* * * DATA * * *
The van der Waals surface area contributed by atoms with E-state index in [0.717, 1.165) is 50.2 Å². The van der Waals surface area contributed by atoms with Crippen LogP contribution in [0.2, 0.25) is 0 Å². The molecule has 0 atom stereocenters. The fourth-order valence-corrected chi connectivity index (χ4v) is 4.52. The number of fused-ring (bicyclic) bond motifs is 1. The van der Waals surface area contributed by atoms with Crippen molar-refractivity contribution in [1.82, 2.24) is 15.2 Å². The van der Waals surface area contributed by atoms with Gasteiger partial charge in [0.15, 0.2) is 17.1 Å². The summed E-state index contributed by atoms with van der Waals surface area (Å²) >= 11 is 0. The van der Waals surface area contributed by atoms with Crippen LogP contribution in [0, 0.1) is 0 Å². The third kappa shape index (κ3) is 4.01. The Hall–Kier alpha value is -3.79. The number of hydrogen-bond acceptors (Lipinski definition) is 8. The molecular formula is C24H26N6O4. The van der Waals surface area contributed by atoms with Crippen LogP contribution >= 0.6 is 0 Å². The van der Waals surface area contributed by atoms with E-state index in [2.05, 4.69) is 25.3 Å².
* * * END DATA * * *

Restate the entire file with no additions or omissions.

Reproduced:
The van der Waals surface area contributed by atoms with E-state index in [0.717, 1.165) is 50.2 Å². The van der Waals surface area contributed by atoms with Crippen LogP contribution in [0.2, 0.25) is 0 Å². The molecule has 0 atom stereocenters. The fourth-order valence-corrected chi connectivity index (χ4v) is 4.52. The number of fused-ring (bicyclic) bond motifs is 1. The van der Waals surface area contributed by atoms with Crippen molar-refractivity contribution in [1.82, 2.24) is 15.2 Å². The van der Waals surface area contributed by atoms with Gasteiger partial charge in [0.15, 0.2) is 17.1 Å². The summed E-state index contributed by atoms with van der Waals surface area (Å²) >= 11 is 0. The van der Waals surface area contributed by atoms with Crippen LogP contribution in [0, 0.1) is 0 Å². The third kappa shape index (κ3) is 4.01. The Hall–Kier alpha value is -3.79. The number of hydrogen-bond acceptors (Lipinski definition) is 8. The molecular formula is C24H26N6O4. The van der Waals surface area contributed by atoms with Crippen LogP contribution >= 0.6 is 0 Å². The van der Waals surface area contributed by atoms with E-state index in [2.05, 4.69) is 25.3 Å².